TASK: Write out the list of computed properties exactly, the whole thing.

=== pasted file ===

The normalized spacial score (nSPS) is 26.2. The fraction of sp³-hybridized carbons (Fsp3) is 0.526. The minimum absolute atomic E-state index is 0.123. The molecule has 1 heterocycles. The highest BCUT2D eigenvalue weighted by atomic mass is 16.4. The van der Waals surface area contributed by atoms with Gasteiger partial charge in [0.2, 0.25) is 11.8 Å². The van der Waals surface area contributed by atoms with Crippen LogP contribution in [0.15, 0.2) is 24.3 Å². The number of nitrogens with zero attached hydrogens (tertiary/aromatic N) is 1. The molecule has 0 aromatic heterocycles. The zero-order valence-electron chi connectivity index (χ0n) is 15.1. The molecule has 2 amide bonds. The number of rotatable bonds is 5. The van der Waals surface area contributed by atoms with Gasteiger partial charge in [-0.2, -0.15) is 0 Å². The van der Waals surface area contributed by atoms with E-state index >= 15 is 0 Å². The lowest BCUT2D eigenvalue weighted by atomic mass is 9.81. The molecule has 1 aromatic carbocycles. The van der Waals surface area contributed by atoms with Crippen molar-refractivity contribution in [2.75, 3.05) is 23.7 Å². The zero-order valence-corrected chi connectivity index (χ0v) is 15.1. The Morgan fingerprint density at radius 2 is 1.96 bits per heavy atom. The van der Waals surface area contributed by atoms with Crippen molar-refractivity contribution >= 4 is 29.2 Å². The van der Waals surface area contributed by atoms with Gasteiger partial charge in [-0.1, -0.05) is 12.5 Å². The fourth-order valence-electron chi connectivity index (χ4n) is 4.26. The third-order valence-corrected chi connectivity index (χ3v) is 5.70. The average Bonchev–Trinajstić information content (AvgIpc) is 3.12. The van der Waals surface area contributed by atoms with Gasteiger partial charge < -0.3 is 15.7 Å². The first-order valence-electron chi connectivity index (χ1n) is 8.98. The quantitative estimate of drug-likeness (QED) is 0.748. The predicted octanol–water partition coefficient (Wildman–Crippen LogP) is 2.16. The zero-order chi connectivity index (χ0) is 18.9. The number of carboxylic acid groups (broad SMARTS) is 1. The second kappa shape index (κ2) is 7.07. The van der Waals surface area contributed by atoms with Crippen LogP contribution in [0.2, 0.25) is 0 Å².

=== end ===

The normalized spacial score (nSPS) is 26.2. The fraction of sp³-hybridized carbons (Fsp3) is 0.526. The minimum absolute atomic E-state index is 0.123. The molecule has 1 heterocycles. The highest BCUT2D eigenvalue weighted by atomic mass is 16.4. The van der Waals surface area contributed by atoms with Gasteiger partial charge in [0.2, 0.25) is 11.8 Å². The van der Waals surface area contributed by atoms with Crippen LogP contribution in [0.15, 0.2) is 24.3 Å². The number of nitrogens with zero attached hydrogens (tertiary/aromatic N) is 1. The molecule has 0 aromatic heterocycles. The zero-order valence-electron chi connectivity index (χ0n) is 15.1. The molecule has 2 amide bonds. The number of rotatable bonds is 5. The van der Waals surface area contributed by atoms with Gasteiger partial charge in [-0.2, -0.15) is 0 Å². The van der Waals surface area contributed by atoms with E-state index >= 15 is 0 Å². The lowest BCUT2D eigenvalue weighted by atomic mass is 9.81. The molecule has 1 aromatic carbocycles. The van der Waals surface area contributed by atoms with Crippen molar-refractivity contribution in [2.75, 3.05) is 23.7 Å². The zero-order valence-corrected chi connectivity index (χ0v) is 15.1. The Morgan fingerprint density at radius 2 is 1.96 bits per heavy atom. The van der Waals surface area contributed by atoms with Crippen molar-refractivity contribution >= 4 is 29.2 Å². The van der Waals surface area contributed by atoms with Gasteiger partial charge in [-0.1, -0.05) is 12.5 Å². The fourth-order valence-electron chi connectivity index (χ4n) is 4.26. The third-order valence-corrected chi connectivity index (χ3v) is 5.70. The average Bonchev–Trinajstić information content (AvgIpc) is 3.12. The van der Waals surface area contributed by atoms with Gasteiger partial charge < -0.3 is 15.7 Å². The first-order valence-electron chi connectivity index (χ1n) is 8.98. The quantitative estimate of drug-likeness (QED) is 0.748. The predicted octanol–water partition coefficient (Wildman–Crippen LogP) is 2.16. The zero-order chi connectivity index (χ0) is 18.9. The number of carboxylic acid groups (broad SMARTS) is 1. The second kappa shape index (κ2) is 7.07. The van der Waals surface area contributed by atoms with Crippen LogP contribution in [0.2, 0.25) is 0 Å².